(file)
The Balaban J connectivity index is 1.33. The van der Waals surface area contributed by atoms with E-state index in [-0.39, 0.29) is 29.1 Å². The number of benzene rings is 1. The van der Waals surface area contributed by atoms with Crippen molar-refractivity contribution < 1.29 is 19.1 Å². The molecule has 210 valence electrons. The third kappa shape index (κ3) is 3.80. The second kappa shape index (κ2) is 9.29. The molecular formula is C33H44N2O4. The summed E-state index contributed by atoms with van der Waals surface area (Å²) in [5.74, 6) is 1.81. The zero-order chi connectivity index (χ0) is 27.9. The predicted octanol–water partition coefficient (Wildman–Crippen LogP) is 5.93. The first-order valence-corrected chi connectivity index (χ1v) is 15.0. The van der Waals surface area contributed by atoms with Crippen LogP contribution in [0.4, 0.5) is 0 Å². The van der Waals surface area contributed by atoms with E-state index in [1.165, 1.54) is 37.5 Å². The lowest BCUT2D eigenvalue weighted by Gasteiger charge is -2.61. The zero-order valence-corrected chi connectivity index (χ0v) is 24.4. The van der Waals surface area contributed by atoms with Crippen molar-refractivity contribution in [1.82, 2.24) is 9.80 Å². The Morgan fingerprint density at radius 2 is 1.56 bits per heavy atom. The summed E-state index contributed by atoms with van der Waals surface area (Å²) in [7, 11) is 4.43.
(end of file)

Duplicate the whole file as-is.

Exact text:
The Balaban J connectivity index is 1.33. The van der Waals surface area contributed by atoms with E-state index in [-0.39, 0.29) is 29.1 Å². The number of benzene rings is 1. The van der Waals surface area contributed by atoms with Crippen molar-refractivity contribution < 1.29 is 19.1 Å². The molecule has 210 valence electrons. The third kappa shape index (κ3) is 3.80. The second kappa shape index (κ2) is 9.29. The molecular formula is C33H44N2O4. The summed E-state index contributed by atoms with van der Waals surface area (Å²) in [5.74, 6) is 1.81. The zero-order chi connectivity index (χ0) is 27.9. The predicted octanol–water partition coefficient (Wildman–Crippen LogP) is 5.93. The first-order valence-corrected chi connectivity index (χ1v) is 15.0. The van der Waals surface area contributed by atoms with Crippen LogP contribution in [0.4, 0.5) is 0 Å². The van der Waals surface area contributed by atoms with E-state index in [1.165, 1.54) is 37.5 Å². The lowest BCUT2D eigenvalue weighted by Gasteiger charge is -2.61. The zero-order valence-corrected chi connectivity index (χ0v) is 24.4. The van der Waals surface area contributed by atoms with Crippen molar-refractivity contribution in [1.82, 2.24) is 9.80 Å². The Morgan fingerprint density at radius 2 is 1.56 bits per heavy atom. The summed E-state index contributed by atoms with van der Waals surface area (Å²) in [7, 11) is 4.43.